Department of Geology and Geophysics
University of Wisconsin, Madison
1215 W Dayton St
Madison WI 53706
jlskulan@geology.wisc.edu

Entropy in Muffins

Reports of the National Center for Science Education
Title: 
Entropy in Muffins: Why Evolution Does Not Violate the Second Law of Thermodynamics
Author(s): 

Patricia Princehouse, Case Western Reserve University

Volume: 
25
Issue: 
5–6
Year: 
2005
Date: 
September–December
Page(s): 
27
This version might differ slightly from the print publication.

 


Anti-evolutionists get a lot of mileage out of this chestnut because it uses scientific terms like “thermodynamics” and “entropy” to bolster their contention that evolution is unscientific. In fact, local increases in complexity/order are not only completely consistent with thermodynamics, but even expected by the theory. Nevertheless, anti-evolutionists contend: “Evolutionary theory stands in obvious defiance of the Second Law” and “Evolution teaches that life increases in complexity, and therefore defies the second law. …The second law says that everything in our world and in the universe is like a wound-up clock that is running down” (http://www.pathlights.com/ce_encyclopedia/Encyclopedia/18law03.htm or http://evolutionfacts.com/Appendix/a25.htm; see also http://www.cryingvoice.com/Evolution/Physics.html (link broken)). This ruse works best with an audience that is already inclined to hope that evolution is not true, and requires that the audience does not already understand thermodynamics. This burdens the defender of evolution with having to explain not only all of evolutionary theory but thermodynamics on top. I’ve found that the following explanation often works pretty well to help folks understand basic implications of the Second Law as it relates to life on earth and evolution.

The Second Law of Thermodynamics has to do with entropy — the entropy of the universe increases during any spontaneous process. A traditional way to understand this is that disorder increases in an isolated (closed) system. This is where some muffins come in handy.

 

  1. Imagine you have 6 muffins hot from the oven and 6 frozen in the freezer.You place the dozen muffins in a special box alternating hot with cold muffins. You place a lid on the box, which will not allow any heat inside the box to escape or any outside temperature to affect the muffins. All heat in the muffins will remain in the box (a closed system).
  2. Inside the box, your system is highly ordered: hot, cold, hot, cold. The average temperature in the box is obtained by averaging the temperature of all the muffins together. As time goes by, the heat from the hot muffins mixes with the cold from the frozen muffins to produce a situation where all muffins are the same temperature. Notice that the average temperature is still the same as it was when the muffins first went into the box; only the arrangement of the heat has changed. Entropy has increased; your system is no longer ordered.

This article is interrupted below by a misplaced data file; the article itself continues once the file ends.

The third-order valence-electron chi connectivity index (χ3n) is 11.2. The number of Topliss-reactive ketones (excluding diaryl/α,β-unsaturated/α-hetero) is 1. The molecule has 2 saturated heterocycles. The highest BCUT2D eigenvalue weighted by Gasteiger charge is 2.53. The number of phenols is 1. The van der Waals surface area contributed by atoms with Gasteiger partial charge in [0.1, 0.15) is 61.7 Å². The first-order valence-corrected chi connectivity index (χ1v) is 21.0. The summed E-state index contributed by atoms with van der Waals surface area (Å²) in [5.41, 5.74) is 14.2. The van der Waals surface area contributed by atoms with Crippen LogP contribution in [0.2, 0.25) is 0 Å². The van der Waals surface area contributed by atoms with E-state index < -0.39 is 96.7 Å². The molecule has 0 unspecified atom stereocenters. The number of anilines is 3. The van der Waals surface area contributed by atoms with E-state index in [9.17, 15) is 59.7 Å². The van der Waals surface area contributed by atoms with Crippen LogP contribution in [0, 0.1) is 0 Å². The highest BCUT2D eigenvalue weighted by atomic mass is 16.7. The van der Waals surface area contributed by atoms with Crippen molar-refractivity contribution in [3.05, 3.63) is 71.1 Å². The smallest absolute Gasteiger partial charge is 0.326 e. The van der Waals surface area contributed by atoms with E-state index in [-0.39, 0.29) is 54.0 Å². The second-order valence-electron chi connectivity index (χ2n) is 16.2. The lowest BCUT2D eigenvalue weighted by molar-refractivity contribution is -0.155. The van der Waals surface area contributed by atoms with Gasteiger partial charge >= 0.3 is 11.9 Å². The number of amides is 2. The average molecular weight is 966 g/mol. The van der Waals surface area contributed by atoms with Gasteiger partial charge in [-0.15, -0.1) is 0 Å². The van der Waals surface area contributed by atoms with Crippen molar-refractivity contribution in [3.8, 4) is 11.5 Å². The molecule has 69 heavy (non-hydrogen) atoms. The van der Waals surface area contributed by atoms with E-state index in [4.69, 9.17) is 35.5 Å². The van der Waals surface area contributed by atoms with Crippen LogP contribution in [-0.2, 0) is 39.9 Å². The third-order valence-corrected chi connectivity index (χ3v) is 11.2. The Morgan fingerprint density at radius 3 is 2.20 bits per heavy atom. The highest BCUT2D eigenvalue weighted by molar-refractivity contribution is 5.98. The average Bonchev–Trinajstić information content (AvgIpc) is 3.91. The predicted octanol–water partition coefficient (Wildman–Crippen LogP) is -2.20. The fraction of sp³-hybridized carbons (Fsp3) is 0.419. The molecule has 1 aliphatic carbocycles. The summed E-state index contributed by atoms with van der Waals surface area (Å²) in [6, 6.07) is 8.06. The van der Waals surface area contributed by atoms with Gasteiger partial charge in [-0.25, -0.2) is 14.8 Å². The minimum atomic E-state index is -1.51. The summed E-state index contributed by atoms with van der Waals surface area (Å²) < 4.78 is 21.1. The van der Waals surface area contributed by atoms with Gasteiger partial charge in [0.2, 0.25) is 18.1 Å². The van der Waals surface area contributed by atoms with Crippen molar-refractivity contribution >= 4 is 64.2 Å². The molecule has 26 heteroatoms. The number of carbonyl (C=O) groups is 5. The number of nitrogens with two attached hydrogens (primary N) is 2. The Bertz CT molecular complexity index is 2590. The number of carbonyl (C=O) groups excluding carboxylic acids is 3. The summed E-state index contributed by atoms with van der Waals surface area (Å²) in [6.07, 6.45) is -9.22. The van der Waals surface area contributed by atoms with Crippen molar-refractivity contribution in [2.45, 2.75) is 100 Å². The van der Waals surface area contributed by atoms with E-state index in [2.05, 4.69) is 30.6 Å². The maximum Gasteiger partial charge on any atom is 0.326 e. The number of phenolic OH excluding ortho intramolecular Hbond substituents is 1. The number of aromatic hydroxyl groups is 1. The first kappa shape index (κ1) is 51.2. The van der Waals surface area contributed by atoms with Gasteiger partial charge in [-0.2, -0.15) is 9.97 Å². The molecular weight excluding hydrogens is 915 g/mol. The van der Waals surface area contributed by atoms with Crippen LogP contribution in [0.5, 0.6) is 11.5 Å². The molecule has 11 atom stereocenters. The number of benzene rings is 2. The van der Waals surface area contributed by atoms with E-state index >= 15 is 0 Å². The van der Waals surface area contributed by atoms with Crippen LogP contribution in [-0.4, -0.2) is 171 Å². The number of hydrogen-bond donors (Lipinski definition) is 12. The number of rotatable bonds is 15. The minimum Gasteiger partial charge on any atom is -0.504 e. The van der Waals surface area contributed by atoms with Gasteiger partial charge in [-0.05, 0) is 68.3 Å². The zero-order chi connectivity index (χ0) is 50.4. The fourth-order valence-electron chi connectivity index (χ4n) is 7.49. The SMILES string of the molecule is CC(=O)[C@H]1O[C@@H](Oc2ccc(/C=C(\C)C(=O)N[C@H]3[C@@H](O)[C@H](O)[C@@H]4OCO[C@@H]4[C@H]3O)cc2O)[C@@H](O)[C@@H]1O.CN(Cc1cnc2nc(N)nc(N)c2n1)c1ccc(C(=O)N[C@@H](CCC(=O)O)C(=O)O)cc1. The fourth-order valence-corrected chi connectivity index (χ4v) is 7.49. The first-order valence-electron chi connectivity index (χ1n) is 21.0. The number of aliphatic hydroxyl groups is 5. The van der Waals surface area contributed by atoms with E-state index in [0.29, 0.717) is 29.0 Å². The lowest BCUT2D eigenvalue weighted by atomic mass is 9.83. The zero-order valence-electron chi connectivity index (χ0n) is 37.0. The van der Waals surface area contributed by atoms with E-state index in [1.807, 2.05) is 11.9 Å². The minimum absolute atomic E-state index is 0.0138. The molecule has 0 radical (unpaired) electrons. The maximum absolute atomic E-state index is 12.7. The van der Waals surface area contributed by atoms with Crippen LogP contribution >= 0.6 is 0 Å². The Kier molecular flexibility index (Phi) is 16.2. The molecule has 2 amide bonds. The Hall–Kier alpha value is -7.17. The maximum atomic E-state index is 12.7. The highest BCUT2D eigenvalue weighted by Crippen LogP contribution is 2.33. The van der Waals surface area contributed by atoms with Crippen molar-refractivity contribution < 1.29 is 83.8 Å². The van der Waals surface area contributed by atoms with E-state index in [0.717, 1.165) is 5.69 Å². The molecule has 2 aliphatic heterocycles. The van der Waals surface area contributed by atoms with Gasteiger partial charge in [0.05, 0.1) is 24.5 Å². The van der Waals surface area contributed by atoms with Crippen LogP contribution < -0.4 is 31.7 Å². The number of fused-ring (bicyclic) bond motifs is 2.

3. To keep your system ordered, you would have to have some sort of action or intervention system that would continue to heat the hot muffins and cool the frozen ones. This energy would have to come from outside the system (as it does in the case of a refrigerator, which must be plugged into an external energy source). So you could keep the system ordered, but to do so you would have to have an open system (where energy can flow in).
  4. Life is similar.You might have two human beings who seek to increase order by making the two human bodies into three. In a closed system, this increase in order would be impossible. But humans exist in an open system where they take matter and energy in and can spin out additional humans at the rate of one every 9–12 months.
  5. This is because the earth is not a closed system. Energy from the sun is like a giant generator powering life on earth. Plants increase the order and complexity in their own bodies as they grow from seed to flower (using the sun’s light directly plus the minerals and water in the earth and the carbon from the atmosphere). Herbivores use the energy in plants, carnivores use herbivores, and so on. So a huge cascade of complexity is built on the very simple source of energy from the sun.
  6. If the earth were a closed system, then every living organism on earth would be defying entropy on a daily basis. But...